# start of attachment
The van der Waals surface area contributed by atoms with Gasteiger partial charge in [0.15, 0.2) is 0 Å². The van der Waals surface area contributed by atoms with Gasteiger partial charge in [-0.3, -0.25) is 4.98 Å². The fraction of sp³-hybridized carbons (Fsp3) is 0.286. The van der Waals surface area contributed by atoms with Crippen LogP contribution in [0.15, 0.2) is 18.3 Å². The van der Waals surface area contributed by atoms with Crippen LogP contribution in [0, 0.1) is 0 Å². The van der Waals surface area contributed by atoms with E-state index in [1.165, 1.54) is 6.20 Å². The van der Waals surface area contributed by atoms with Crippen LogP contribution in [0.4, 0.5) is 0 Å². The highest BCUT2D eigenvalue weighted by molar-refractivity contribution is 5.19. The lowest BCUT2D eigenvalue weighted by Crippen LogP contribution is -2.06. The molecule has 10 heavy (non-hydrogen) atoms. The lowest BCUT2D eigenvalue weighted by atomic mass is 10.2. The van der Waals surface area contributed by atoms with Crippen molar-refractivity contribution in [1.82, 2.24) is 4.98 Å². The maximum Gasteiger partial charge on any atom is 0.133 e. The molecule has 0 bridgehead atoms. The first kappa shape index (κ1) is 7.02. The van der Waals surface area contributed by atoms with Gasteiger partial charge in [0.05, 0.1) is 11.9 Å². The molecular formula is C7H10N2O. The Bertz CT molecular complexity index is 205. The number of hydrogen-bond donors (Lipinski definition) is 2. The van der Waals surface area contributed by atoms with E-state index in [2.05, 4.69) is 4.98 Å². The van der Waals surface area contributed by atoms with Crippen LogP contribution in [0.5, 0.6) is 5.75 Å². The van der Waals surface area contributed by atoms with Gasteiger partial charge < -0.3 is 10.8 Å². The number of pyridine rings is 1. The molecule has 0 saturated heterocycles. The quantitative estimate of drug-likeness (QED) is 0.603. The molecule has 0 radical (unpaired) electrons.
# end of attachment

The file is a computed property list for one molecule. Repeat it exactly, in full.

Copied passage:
The van der Waals surface area contributed by atoms with Gasteiger partial charge in [0.15, 0.2) is 0 Å². The van der Waals surface area contributed by atoms with Gasteiger partial charge in [-0.3, -0.25) is 4.98 Å². The fraction of sp³-hybridized carbons (Fsp3) is 0.286. The van der Waals surface area contributed by atoms with Crippen LogP contribution in [0.15, 0.2) is 18.3 Å². The van der Waals surface area contributed by atoms with Crippen LogP contribution in [0, 0.1) is 0 Å². The van der Waals surface area contributed by atoms with E-state index in [1.165, 1.54) is 6.20 Å². The van der Waals surface area contributed by atoms with Crippen LogP contribution in [0.4, 0.5) is 0 Å². The highest BCUT2D eigenvalue weighted by molar-refractivity contribution is 5.19. The lowest BCUT2D eigenvalue weighted by Crippen LogP contribution is -2.06. The molecule has 10 heavy (non-hydrogen) atoms. The lowest BCUT2D eigenvalue weighted by atomic mass is 10.2. The van der Waals surface area contributed by atoms with Crippen molar-refractivity contribution in [1.82, 2.24) is 4.98 Å². The maximum Gasteiger partial charge on any atom is 0.133 e. The molecule has 0 bridgehead atoms. The first kappa shape index (κ1) is 7.02. The van der Waals surface area contributed by atoms with Gasteiger partial charge in [0.05, 0.1) is 11.9 Å². The molecular formula is C7H10N2O. The Bertz CT molecular complexity index is 205. The number of hydrogen-bond donors (Lipinski definition) is 2. The van der Waals surface area contributed by atoms with E-state index in [2.05, 4.69) is 4.98 Å². The van der Waals surface area contributed by atoms with Crippen LogP contribution in [0.5, 0.6) is 5.75 Å². The van der Waals surface area contributed by atoms with Gasteiger partial charge < -0.3 is 10.8 Å². The number of pyridine rings is 1. The molecule has 0 saturated heterocycles. The quantitative estimate of drug-likeness (QED) is 0.603. The molecule has 0 radical (unpaired) electrons.